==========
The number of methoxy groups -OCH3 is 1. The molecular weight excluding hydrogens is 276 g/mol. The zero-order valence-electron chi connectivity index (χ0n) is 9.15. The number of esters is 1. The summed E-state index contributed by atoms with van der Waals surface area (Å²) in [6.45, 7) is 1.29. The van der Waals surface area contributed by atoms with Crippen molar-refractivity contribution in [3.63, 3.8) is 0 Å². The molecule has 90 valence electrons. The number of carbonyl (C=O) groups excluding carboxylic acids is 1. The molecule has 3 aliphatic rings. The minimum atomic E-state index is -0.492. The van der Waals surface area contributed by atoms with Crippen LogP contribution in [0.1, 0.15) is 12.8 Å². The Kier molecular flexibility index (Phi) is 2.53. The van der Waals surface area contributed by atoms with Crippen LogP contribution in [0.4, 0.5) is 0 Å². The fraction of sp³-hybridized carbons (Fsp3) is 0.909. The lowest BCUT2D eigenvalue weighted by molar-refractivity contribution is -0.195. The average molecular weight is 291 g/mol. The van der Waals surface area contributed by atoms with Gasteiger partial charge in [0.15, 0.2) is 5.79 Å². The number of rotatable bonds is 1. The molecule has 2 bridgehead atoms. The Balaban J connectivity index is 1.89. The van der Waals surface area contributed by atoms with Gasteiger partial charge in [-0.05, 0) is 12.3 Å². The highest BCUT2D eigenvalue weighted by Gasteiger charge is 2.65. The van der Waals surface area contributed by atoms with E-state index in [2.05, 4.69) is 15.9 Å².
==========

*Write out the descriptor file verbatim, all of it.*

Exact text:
The number of methoxy groups -OCH3 is 1. The molecular weight excluding hydrogens is 276 g/mol. The zero-order valence-electron chi connectivity index (χ0n) is 9.15. The number of esters is 1. The summed E-state index contributed by atoms with van der Waals surface area (Å²) in [6.45, 7) is 1.29. The van der Waals surface area contributed by atoms with Crippen molar-refractivity contribution in [3.63, 3.8) is 0 Å². The molecule has 90 valence electrons. The number of carbonyl (C=O) groups excluding carboxylic acids is 1. The molecule has 3 aliphatic rings. The minimum atomic E-state index is -0.492. The van der Waals surface area contributed by atoms with Crippen LogP contribution in [0.1, 0.15) is 12.8 Å². The Kier molecular flexibility index (Phi) is 2.53. The van der Waals surface area contributed by atoms with Crippen LogP contribution in [0.4, 0.5) is 0 Å². The fraction of sp³-hybridized carbons (Fsp3) is 0.909. The lowest BCUT2D eigenvalue weighted by molar-refractivity contribution is -0.195. The average molecular weight is 291 g/mol. The van der Waals surface area contributed by atoms with Gasteiger partial charge in [0.15, 0.2) is 5.79 Å². The number of rotatable bonds is 1. The molecule has 2 bridgehead atoms. The Balaban J connectivity index is 1.89. The van der Waals surface area contributed by atoms with Gasteiger partial charge in [-0.05, 0) is 12.3 Å². The highest BCUT2D eigenvalue weighted by Gasteiger charge is 2.65. The van der Waals surface area contributed by atoms with E-state index in [2.05, 4.69) is 15.9 Å².